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Foraging distribution of breeding northern fulmars is predicted by commercial fisheries
Marine Ecology Progress Series, Volume: 679, Pages: 181 - 194
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Habitat-use and distribution models are essential tools of conservation biology. For wide-ranging species, such models may be challenged by the expanse, remoteness and variability of their habitat, these challenges often being compounded by the species’ mobility. In marine environments, direct obser...
|Published in:||Marine Ecology Progress Series|
Inter-Research Science Center
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Habitat-use and distribution models are essential tools of conservation biology. For wide-ranging species, such models may be challenged by the expanse, remoteness and variability of their habitat, these challenges often being compounded by the species’ mobility. In marine environments, direct observations and sampling are usually impractical over broad regions, and instead remotely sensed proxies of prey availability are often used to link species abundance or foraging behaviour to areas that are expected to provide food consistently. One source of food consumed by many marine top predators is fisheries waste, but habitat-use models rarely account for this interaction. We assessed the utility of commercial fishing effort as a covariate in foraging habitat models for northern fulmars Fulmarus glacialis, a species known to exploit fisheries waste, during their summer breeding season. First, we investigated the prevalence of fulmar-vessel interactions using concurrently tracked fulmars and fishing vessels. We infer that over half of our study individuals associate with fishing vessels while foraging, mostly with trawl-type vessels. We then used hidden Markov models to explain the spatio-temporal distribution of putative foraging behaviour as a function of a range of covariates. Persistent commercial fishing effort was a significant predictor of foraging behaviour, and was more important than commonly used environmental covariates retained in the model. This study demonstrates the effect of commercial fisheries on the foraging distribution and behaviour of a marine top predator, and supports the idea that, in some systems, incorporating human activities into distribution studies can improve model fit substantially.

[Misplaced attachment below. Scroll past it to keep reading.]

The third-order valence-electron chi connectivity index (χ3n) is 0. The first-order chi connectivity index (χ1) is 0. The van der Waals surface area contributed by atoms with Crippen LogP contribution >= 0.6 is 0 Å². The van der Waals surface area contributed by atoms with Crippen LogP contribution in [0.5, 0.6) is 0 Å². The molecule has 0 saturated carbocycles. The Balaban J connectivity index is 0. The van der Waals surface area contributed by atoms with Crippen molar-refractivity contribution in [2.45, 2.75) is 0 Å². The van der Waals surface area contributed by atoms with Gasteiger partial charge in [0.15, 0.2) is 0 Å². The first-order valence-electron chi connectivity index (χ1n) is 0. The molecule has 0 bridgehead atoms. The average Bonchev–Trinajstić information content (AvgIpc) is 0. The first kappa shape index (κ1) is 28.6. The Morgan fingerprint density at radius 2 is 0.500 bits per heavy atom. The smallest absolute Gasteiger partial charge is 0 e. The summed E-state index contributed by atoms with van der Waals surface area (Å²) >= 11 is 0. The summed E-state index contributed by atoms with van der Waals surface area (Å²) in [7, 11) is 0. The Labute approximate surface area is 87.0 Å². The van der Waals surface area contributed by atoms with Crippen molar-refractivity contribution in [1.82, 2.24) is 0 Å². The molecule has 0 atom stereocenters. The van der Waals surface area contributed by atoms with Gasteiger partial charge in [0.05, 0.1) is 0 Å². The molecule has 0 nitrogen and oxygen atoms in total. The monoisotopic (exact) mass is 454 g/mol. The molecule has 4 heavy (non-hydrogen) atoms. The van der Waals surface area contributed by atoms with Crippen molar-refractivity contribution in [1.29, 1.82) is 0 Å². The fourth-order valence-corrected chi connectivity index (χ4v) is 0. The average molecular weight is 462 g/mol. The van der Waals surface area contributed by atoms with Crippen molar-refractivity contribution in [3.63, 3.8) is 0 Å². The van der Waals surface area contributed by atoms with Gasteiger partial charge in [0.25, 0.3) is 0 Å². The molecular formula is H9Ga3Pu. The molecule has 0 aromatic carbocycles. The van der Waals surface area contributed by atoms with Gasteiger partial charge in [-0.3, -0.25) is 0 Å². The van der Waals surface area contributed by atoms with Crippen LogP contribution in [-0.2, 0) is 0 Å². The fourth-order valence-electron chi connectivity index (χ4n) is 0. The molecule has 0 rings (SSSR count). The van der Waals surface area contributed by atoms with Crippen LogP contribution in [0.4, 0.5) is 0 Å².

Fisheries, Discards, Marine conservation, Foraging behaviour, Habitat use, Anthropogenic food source
Faculty of Science and Engineering